Questions Arise on Arizona, Nevada’s Results Taking Days While Florida’s Took Just a Couple Hours

November 10, 2022 Updated 10:33 AM ET

GOP Nevada U.S. Senate candidate Adam Laxalt (left), GOP Arizona gubernatorial candidate (right) (Gage Skidmore).
GOP Nevada U.S. Senate candidate Adam Laxalt (left), GOP Arizona gubernatorial candidate (right) (Gage Skidmore).

TALLAHASSEE (FLV) – Tuesday’s 2022 election was over in Florida before the night began.

A vast majority of Florida’s Republican-favored results were in by 8 p.m. EST. Upwards of 8 million Floridians voted this cycle, with millions of those votes already reported to the major networks within the hour.

Races were called early largely due to the presumed GOP landslide and a historic flipping of blue counties like Miami-Dade and Palm Beach, leaving no path to victory for statewide Democrats. But critics of other states’ elections, like Nevada and Arizona, took to social media pointing out Florida still must count millions more ballots.

Florida is one of the quickest states to count their votes despite being one of the largest states. Gov. Ron DeSantis has made it a priority of his administration since he was elected to secure elections and promote efficiency.

The governor suspended the Palm Beach County Supervisor of Elections, Susan Bucher, and accepted the resignation of Brenda Snipes in Broward County.

“During the 2018 General Election, Florida had 65 out of 67 counties that ran good elections. Supervisor Bucher demonstrated she was unable to comply with the laws of our state and her duties as the Supervisor of Elections and failed to accurately report information related to the number of ballots that had been cast. For these reasons, I am suspending Susan Bucher as Palm Beach County Supervisor of Elections, effective immediately. It is time to turn the page in Palm Beach County to ensure accountability and transparency from our elections officials,” DeSantis said in 2019, immediately after taking office.

“Today, we turn our attention to the need to restore faith in our elections processes here in Florida.”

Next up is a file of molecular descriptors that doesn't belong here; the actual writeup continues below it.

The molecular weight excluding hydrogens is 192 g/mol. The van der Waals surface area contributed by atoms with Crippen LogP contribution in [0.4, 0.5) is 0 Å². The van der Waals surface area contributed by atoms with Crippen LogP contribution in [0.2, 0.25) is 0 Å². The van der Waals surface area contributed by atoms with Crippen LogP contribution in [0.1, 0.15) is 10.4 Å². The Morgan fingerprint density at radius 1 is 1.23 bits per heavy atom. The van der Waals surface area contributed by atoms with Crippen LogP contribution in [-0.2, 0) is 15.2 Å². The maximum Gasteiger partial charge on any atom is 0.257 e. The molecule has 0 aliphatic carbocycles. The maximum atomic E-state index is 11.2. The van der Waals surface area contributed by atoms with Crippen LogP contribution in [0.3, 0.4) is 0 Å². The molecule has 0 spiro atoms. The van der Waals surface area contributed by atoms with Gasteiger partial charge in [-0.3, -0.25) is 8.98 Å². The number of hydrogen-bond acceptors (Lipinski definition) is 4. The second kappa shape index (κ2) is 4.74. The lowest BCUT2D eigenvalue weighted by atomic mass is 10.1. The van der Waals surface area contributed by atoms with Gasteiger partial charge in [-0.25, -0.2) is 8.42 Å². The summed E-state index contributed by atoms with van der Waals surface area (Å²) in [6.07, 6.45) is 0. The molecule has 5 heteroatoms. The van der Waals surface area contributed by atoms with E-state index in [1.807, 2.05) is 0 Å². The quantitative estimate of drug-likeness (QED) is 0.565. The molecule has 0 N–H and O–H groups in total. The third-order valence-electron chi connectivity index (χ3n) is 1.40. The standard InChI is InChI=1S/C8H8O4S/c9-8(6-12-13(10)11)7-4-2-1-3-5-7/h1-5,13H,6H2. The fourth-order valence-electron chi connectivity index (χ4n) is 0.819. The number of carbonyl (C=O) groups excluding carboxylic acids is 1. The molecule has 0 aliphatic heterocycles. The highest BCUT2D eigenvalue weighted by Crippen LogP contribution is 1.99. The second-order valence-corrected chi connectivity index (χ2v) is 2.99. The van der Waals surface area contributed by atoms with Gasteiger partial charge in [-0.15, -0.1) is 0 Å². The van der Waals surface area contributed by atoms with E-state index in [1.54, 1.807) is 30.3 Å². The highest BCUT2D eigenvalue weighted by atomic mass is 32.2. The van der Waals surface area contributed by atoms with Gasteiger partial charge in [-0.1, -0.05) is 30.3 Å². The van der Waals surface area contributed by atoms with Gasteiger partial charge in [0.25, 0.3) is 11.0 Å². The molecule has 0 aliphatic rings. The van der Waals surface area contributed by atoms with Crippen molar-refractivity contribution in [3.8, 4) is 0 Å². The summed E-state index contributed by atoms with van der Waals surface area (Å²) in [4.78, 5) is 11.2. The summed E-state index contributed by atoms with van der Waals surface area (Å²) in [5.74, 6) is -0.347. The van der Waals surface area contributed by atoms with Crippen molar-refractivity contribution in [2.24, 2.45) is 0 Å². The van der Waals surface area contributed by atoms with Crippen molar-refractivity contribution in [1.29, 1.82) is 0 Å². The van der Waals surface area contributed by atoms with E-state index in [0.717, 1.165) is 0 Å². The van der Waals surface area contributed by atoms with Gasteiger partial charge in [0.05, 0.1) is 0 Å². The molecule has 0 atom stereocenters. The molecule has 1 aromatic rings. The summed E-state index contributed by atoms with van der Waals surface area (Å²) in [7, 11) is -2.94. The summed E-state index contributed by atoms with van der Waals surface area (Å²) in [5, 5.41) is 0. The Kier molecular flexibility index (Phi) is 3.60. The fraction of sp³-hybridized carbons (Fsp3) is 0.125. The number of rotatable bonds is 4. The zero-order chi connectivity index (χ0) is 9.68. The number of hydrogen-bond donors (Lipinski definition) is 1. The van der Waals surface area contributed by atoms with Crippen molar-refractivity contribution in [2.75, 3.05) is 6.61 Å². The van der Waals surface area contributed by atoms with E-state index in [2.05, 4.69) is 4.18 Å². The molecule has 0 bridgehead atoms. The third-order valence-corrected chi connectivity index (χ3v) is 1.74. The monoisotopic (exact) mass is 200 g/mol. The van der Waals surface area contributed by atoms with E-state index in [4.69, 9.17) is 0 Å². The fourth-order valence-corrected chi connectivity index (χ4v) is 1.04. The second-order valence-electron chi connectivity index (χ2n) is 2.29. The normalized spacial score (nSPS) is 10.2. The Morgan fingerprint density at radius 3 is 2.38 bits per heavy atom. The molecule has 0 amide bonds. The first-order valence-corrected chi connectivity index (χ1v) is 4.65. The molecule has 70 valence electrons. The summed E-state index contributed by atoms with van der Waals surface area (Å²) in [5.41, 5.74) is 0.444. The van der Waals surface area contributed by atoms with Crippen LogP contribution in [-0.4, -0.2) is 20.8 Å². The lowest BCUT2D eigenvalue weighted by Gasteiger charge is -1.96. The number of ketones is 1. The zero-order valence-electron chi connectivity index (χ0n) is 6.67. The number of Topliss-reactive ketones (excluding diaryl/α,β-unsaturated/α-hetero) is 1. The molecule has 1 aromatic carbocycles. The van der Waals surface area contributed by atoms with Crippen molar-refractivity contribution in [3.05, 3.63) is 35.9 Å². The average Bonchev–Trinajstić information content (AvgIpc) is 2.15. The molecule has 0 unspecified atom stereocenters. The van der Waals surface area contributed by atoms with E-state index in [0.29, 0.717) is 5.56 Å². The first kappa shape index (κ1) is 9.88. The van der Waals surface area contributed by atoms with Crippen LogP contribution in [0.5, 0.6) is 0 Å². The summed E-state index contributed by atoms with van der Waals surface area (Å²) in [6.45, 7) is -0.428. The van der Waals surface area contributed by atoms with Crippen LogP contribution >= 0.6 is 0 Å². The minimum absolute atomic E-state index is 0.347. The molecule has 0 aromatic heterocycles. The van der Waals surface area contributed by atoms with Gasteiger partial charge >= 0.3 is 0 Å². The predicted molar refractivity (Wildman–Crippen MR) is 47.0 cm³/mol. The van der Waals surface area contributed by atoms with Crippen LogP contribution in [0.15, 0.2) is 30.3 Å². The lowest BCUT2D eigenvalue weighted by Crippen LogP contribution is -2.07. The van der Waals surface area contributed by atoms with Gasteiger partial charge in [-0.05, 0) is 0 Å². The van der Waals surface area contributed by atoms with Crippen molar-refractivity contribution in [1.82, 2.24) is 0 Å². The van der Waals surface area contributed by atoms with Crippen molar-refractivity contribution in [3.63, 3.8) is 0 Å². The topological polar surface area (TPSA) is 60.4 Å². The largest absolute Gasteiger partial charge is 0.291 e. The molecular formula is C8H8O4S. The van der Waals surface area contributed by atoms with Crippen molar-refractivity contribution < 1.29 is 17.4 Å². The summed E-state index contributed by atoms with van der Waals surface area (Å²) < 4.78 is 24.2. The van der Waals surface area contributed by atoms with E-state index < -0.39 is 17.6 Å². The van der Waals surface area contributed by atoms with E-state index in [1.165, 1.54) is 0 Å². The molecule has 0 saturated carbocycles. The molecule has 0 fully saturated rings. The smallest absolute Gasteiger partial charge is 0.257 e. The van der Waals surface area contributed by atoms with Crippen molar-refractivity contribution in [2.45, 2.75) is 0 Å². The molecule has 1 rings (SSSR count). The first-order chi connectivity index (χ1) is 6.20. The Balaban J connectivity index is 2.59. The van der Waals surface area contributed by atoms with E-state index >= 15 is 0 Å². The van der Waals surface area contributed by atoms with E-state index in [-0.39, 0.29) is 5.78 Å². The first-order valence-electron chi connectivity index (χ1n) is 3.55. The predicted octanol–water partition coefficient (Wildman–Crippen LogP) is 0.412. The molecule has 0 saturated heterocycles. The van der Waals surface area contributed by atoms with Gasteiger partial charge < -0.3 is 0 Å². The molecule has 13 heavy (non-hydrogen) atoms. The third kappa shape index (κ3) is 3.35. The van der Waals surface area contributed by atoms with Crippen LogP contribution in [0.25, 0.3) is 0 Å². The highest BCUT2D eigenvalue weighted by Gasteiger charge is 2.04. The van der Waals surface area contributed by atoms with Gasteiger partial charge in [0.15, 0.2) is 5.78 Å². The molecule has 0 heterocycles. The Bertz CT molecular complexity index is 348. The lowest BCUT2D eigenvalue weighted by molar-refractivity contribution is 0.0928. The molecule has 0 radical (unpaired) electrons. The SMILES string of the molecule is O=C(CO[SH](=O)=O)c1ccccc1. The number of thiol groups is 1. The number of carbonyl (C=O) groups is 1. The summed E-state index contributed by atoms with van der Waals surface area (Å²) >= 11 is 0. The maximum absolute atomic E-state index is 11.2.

The trend continued, with DeSantis more recently appointing Cord Byrd to the Secretary of State position. “Cord Byrd has been an ally of freedom and democracy in the Florida Legislature, and I am confident he will carry that mission forward as Secretary of State,” DeSantis said.  “I look forward to his successes ensuring Florida’s elections remain safe, secure and well-administered.”

DeSantis chose Byrd because of his advocacy for election security, public integrity, and fight against big tech censorship. Byrd has served in the Florida House of Representatives since 2016. He served six years on the Public Integrity and Elections Committee. 

As the election approached, Byrd visited all of Florida’s 67 counties to ensure efficiency and integrity of the results.

Byrd’s office said he met with Supervisors, their staff, toured election facilities, and discussed preparations leading up to Nov. 8’s election.

“Our state is committed to the highest standards of election integrity which is why I am proud to have completed visits with all 67 Supervisors of Elections,” said Byrd. “I was able to see firsthand their operations and the security measures they employ to safeguard the election in accordance with state law. The Supervisors are ready for this election, and now is the time for you to be election ready and go vote.”

Byrd conducted “extensive outreach” with Supervisors in counties impacted by Hurricane Ian, which made landfall in the state late last month. In the week following the storm, he met with Supervisors of Southwest Florida to ensure voters had access to ballots.

The efforts continued from the Sunshine State governor with a new Election Crimes and Security Office, part of the Florida Department of Law Enforcement. They made their first arrests over the summer, which supporters said, while the arrests are small compared to the general electorate, promote confidence and dilligence.

“I also want to be very clear going forward that we’re going to continue to make sure that our laws are rigorously enforced,” DeSantis said.

Attorney General Ashley Moody, also re-elected in a landslide, called it heartbreaking that polls show 20% of Americans have faith in their elections. “That skepticism spans party lines and we cannot accept that,” Moody said.

Shortly before the election, Florida announced the arrest of a woman for allegedly voting in multiple states in the past few elections.

At the time of reporting, Nov. 10 – two days after Election Day – the statewide races in Arizona and Nevada have yet to be called by any major network. Arizona still has more than 20% of the vote to count, and Nevada has just over 10% left. The statewide races are still up in the air.

Compared to Florida, Nevada has counted just under 1 million votes and will end up counting around that quantity. Arizona will end up counting more than 1 million, both paling in comparison to Florida’s totals.

Polls in the west close hours later than Florida, which closes most of its polls at 7 p.m. EST and the Panhandle at 8 p.m. EST.

Even in 2018, with DeSantis winning by a hair over Democrat Andrew Gillum by 0.4%, that statewide race was called before midnight. Days later in Arizona and Nevada, no statewide calls have been made.

Christina Pushaw, who was the Rapid Response Director for the DeSantis campaign, reminded viewers that Florida was just recently rammed by borderline Category 5 Hurricane in late-September, with repairs extending well into October and present day.

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